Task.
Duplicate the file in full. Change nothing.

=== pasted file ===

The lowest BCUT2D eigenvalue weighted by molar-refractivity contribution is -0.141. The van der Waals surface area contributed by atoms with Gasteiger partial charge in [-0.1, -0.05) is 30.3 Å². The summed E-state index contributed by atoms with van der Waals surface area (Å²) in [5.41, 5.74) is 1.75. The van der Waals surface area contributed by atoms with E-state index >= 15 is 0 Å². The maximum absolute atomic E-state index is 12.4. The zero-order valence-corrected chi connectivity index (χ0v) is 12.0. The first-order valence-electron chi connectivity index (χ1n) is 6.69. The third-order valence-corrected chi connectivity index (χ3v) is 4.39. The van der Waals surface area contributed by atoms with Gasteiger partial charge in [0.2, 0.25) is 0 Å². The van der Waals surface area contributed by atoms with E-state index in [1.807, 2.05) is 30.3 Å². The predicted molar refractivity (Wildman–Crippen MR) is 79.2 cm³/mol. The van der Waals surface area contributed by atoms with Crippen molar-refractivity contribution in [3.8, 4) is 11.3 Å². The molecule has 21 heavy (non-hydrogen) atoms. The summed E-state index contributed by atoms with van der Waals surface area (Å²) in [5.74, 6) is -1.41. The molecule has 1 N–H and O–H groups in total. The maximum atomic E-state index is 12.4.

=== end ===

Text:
The lowest BCUT2D eigenvalue weighted by molar-refractivity contribution is -0.141. The van der Waals surface area contributed by atoms with Gasteiger partial charge in [-0.1, -0.05) is 30.3 Å². The summed E-state index contributed by atoms with van der Waals surface area (Å²) in [5.41, 5.74) is 1.75. The van der Waals surface area contributed by atoms with E-state index >= 15 is 0 Å². The maximum absolute atomic E-state index is 12.4. The zero-order valence-corrected chi connectivity index (χ0v) is 12.0. The first-order valence-electron chi connectivity index (χ1n) is 6.69. The third-order valence-corrected chi connectivity index (χ3v) is 4.39. The van der Waals surface area contributed by atoms with Gasteiger partial charge in [0.2, 0.25) is 0 Å². The van der Waals surface area contributed by atoms with E-state index in [1.807, 2.05) is 30.3 Å². The predicted molar refractivity (Wildman–Crippen MR) is 79.2 cm³/mol. The van der Waals surface area contributed by atoms with Crippen molar-refractivity contribution in [3.8, 4) is 11.3 Å². The molecule has 21 heavy (non-hydrogen) atoms. The summed E-state index contributed by atoms with van der Waals surface area (Å²) in [5.74, 6) is -1.41. The molecule has 1 N–H and O–H groups in total. The maximum atomic E-state index is 12.4.